Howard Fineman: Obama Should Have Spent More Time as an Alderman Than Teaching Law
The primary argument conservatives made against presidential candidate Barack Obama in 2008 was that he lacked the proper experience and qualifications for the most important job on the planet.
On Tuesday, Huffington Post's Howard Fineman, one of the many liberal media members that helped get the woefully lacking junior senator from Illinois into the White House, said on MSNBC's "Hardball," Obama "should have spent more time on the Chicago Board of Aldermen than at the University of Chicago" (video follows with transcript and commentary):
CHRIS MATTHEWS, HOST: It seems to me that mainly it's a political challenge from right now to get the attention of the Republicans, force them to deal with the jobs issue, force them if necessary to say yes or no to creating jobs in their own districts. History, common sense tells us it's hard for a politician to say no to a job site in his own or her own district. How does he do it, Howard? You and I know politics. Doesn't the President know politics?
HOWARD FINEMAN, HUFFINGTON POST: Well, I don't think he knows it the way you know it in this context, Chris, which is that you've got to be specific. The stimulus package that famously was enacted at the beginning of President Obama's term did some good things, but it was more like spraying water in the desert as opposed to dropping each drop of water on each seed, and that's what needs to happen.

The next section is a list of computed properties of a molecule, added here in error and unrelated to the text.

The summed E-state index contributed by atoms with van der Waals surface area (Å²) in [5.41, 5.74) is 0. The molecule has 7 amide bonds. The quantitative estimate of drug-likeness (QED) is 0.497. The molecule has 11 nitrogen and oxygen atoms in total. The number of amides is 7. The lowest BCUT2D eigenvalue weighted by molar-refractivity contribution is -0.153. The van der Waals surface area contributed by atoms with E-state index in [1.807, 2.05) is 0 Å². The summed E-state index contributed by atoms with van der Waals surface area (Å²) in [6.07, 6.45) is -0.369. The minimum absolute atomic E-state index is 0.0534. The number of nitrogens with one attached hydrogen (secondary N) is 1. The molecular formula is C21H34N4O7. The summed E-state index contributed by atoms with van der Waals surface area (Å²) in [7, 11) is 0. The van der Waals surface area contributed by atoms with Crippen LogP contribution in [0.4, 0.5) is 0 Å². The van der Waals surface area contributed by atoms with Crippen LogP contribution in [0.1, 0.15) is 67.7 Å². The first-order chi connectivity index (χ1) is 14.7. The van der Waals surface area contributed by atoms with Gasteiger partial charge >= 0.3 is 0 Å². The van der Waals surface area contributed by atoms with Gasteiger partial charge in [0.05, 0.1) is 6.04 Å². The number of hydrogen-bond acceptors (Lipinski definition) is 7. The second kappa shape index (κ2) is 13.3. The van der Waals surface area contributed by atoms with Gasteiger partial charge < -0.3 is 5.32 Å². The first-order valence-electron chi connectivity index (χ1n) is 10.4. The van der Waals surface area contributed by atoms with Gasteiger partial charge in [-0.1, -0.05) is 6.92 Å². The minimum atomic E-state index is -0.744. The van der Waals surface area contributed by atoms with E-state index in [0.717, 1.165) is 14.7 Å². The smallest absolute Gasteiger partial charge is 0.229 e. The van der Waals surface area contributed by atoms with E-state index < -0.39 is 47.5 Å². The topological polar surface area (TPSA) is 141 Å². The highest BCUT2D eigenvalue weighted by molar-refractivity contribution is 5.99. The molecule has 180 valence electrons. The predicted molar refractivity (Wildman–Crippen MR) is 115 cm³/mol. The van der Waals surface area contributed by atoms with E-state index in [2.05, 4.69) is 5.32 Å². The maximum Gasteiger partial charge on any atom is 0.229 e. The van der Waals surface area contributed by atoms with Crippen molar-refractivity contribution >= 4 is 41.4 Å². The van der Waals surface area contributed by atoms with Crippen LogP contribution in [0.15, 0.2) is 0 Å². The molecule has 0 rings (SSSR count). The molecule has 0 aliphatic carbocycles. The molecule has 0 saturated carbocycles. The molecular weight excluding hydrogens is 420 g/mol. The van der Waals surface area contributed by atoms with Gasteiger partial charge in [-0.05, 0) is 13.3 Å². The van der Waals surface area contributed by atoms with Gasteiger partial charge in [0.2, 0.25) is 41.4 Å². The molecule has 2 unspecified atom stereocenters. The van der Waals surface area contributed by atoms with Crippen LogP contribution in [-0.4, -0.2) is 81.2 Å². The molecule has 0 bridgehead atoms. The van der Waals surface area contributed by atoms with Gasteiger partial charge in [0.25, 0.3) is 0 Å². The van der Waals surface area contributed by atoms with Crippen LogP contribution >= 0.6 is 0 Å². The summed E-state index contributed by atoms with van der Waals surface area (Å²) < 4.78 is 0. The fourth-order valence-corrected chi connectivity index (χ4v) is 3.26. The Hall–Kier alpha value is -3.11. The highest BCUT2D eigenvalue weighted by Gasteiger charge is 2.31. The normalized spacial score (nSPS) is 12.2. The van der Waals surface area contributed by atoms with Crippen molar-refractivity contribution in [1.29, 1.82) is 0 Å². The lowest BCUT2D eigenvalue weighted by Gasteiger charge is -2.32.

Hmmm. So now Fineman tells us the stimulus program was way too general in scope and not targeted enough to be effective.
Wasn’t that the conservative argument? Didn't people on the Right claim this was far too scattered an approach to have any significant impact and therefore would be a huge waste of money?
Moments later, Fineman supported another right-wing viewpoint:
FINEMAN: Number two, Barack Obama as John was indicating probably should have spent more time on the Chicago Board of Aldermen than at the University of Chicago. That way he would have understood the specifics of these kinds, this kind of politics as opposed to the abstraction of politics.
Isn't it nice that three years since Fineman did his darnedest to convince Americans to vote for "Hope and Change" he's now realizing the man he supported lacked the experience for the job.
Maybe if people like him spent less time swooning over the junior senator from Illinois and instead examined and reported his background we'd have a far more qualified man in the White House.
Of course, it seems a metaphysical certitude that whatever realizations Fineman comes to concerning Obama's shortcomings, he and his colleagues will be enthusiastically supporting the President next November making any criticism of him now rather hypocritical despite the entertainment value.